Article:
Tamsen Wolff

in The Oxford Handbook of The American Musical

Published in print November 2011 | ISBN: 9780195385946
Published online September 2012 | | DOI:

Series: Oxford Handbooks


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The article emphasizes the unique and distinct features of musical theaters. Live theater involves performers, spectators, and performance material that it is an immediate, transient, embodied, and unpredictable medium. The relationship between an audience and musical theater is different from straight theater in at least two ways such as in the communication, circulation, and shelf life of musical numbers and in a pronounced focus in musicals on communal action, thematically, musically, and choreographically. The significant musical theater conventions are to ensemble singing and matching choreography. The characters express themselves simultaneously, and the build-up of a number to a simultaneous performance is often a dramatic event itself. A crowded, synchronized musical number on stage is also different from the same big number performed on screen. Performers' singing and dancing skills are also exposed in the present tense, embodied theater. The frequent movement among the basic dramatic elements of speech, song, and dance in musical theater underscores many abilities of the performers on stage and repeatedly reminds the audience that they are watching a performance. A character becomes most articulate and emotionally truthful in song and dance. Songs that are characters' truthful asides or confessionals to the audience can allow audiences to feel closer to the characters and their dilemmas during musical numbers.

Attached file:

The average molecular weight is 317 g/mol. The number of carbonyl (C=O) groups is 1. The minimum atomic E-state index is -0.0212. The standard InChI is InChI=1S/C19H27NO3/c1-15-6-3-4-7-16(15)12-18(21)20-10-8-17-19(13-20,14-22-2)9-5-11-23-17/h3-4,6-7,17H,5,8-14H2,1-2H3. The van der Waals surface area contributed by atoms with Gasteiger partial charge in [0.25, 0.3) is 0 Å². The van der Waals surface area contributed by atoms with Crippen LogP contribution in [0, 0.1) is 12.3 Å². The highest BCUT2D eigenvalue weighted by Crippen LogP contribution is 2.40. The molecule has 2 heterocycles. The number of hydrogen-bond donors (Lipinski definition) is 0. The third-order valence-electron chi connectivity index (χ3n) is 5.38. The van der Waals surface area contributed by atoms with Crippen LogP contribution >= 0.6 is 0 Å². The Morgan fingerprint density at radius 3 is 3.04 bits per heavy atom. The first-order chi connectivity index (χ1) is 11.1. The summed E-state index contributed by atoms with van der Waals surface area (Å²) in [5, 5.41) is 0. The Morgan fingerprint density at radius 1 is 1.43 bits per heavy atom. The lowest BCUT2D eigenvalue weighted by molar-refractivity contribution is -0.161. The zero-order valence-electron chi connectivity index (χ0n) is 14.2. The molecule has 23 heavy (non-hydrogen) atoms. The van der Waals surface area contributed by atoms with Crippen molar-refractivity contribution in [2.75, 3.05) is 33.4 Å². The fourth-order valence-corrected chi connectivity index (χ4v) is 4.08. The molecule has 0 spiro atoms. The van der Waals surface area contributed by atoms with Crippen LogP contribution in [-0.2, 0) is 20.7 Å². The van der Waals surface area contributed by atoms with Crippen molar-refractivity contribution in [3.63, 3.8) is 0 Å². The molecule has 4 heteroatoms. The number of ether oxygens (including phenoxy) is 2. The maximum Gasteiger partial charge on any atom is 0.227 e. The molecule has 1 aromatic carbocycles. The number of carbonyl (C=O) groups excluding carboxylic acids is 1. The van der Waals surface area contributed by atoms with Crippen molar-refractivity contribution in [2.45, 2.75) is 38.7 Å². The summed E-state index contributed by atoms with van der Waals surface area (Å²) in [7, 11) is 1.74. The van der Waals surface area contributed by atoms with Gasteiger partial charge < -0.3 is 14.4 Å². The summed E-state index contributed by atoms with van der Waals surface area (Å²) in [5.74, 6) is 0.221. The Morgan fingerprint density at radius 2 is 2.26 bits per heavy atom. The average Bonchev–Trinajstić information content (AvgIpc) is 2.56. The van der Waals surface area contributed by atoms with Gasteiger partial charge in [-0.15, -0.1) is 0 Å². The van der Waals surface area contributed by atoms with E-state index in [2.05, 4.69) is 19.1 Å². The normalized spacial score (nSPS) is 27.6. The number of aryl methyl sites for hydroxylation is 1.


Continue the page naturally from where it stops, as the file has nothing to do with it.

Keywords: musical theaters; dramatic elements; musical number; choreography; communal action; ensemble singing

Article.  4499 words. 

Subjects: Music ; Musicology and Music History

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